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August 04, 2006

Warnings for Weight Loss Surgery Patients

Gastric_bypass_warning_1 A study recently released by the Duke University Medical Center indicates five characteristics of patients most at risk for developing fatal complications from gastric bypass weight loss surgery.

The study revealed that patients' risk factors increase if they: have a body mass index (BMI), of 50 or higher (more than double the normal range); are male; currently or previously suffered from hypertension; have had or are at risk for developing pulmonary embolus, or blood clots in the lung; and are over 45 years of age.

The study followed 2,075 bariatric surgery patients treated at Virginia Commonwealth University in Richmond between 1995 and 2004. Of the 31 who died within 90 days of surgery, three were classified as low risk; 19 were medium risk; and nine were high risk.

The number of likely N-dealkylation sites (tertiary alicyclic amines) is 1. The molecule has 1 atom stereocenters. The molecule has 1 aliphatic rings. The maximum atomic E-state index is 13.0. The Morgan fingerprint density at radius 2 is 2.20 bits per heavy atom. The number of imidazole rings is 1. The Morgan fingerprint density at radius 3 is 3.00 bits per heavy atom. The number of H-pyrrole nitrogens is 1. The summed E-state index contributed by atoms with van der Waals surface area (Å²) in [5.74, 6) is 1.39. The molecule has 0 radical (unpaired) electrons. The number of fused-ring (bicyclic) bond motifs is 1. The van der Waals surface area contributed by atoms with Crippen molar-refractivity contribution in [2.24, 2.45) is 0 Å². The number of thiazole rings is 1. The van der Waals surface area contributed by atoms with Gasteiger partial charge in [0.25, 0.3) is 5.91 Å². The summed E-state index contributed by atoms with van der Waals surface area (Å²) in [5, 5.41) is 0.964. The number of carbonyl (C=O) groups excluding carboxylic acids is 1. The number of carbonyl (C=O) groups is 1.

One of the causes of the discrepancy is the different distribution of fat between the genders. Women take on a gynecoid, or pear shape, as they gain weight. Men, on the other hand, develop a central, or apple-shaped, distribution of fat that is typically deposited around the upper trunk area - precisely the area in which the surgery is performed.

Morbidly obese men who also have a history of cardio pulmonary conditions such as sleep apnea, hypertension, and pulmonary embolism have to be well educated about the risks and benefits of the procedure, and how these conditions may predispose them to increased complications

Your doctor should evaluate patients individually and require high-risk patients to lose a specified amount of weight prior to their bariatric procedure. An alternative - and less invasive - procedure for high-risk patients is adjustable gastric banding. While weight loss is slower following this operation, long-term results may be comparable.

Bariatric surgery is a tool, not a cure!


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